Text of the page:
Fear is the bottom line of the movie. Mysterio is angry with not getting credit for his work.  He’s willing to damage property and take lives to be the hero and get recognition and is done being passed over. Holland’s character doesn’t feel worthy to step up and embrace his abilities. He says, more than once, he just wants a normal life.  He wants to return to his class trip and his love interest. We hear that his spider sense is not working right and, when he finally trusts it and himself again, he saves the world.

It is easier to doubt ourselves.  It is easier to sit in our darkness and not take a risk.  It is way easier to not move forward. It is easier to get hung up in injustice and take out our resentment on those around us (see every recent superhero movie).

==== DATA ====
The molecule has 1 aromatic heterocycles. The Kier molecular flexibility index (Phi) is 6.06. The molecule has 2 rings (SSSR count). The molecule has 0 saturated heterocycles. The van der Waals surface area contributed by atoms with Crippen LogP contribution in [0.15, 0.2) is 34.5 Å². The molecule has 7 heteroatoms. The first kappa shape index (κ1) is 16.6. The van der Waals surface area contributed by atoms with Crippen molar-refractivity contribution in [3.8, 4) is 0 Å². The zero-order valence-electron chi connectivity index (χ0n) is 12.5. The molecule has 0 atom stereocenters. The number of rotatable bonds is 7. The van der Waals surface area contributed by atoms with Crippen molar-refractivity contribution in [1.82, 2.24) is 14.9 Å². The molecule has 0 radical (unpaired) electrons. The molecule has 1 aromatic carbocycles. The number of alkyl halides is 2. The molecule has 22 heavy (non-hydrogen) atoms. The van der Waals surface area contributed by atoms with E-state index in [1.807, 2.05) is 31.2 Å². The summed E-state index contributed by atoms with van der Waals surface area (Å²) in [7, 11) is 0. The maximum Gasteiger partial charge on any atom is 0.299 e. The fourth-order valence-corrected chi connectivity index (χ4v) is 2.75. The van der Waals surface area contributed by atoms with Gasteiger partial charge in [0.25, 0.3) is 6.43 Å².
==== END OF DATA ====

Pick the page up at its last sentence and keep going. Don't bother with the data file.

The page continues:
I’ve written before on here how our son Carter deals with anxiety.  He worries about small and large things.  The small things grow and linger.  If he’s resting, he’ll eventually need to get up and move around.  The idle mind creates demons.

The hard concept to reconcile is this: you need to do it yourself.

I grew up believing that if I was good enough, good things would happen and all would work out. I grew up optimistic in the infallibility of people, that they were genuinely good and had my best interests at heart.  I believed relationships were forever, family never changed and time would turn into some continuous Hallmark movie. In the Third Act, conflicts would resolve and peace would descend across the land.

The truth is, moments of peace are fleeting. People are imperfect. Family changes. Relationships, without effort, will wither on the vine. Conflict is reality. Disappointments happen in our human imperfections. There is no guaranteed break, no assured down time.

There is no finish line.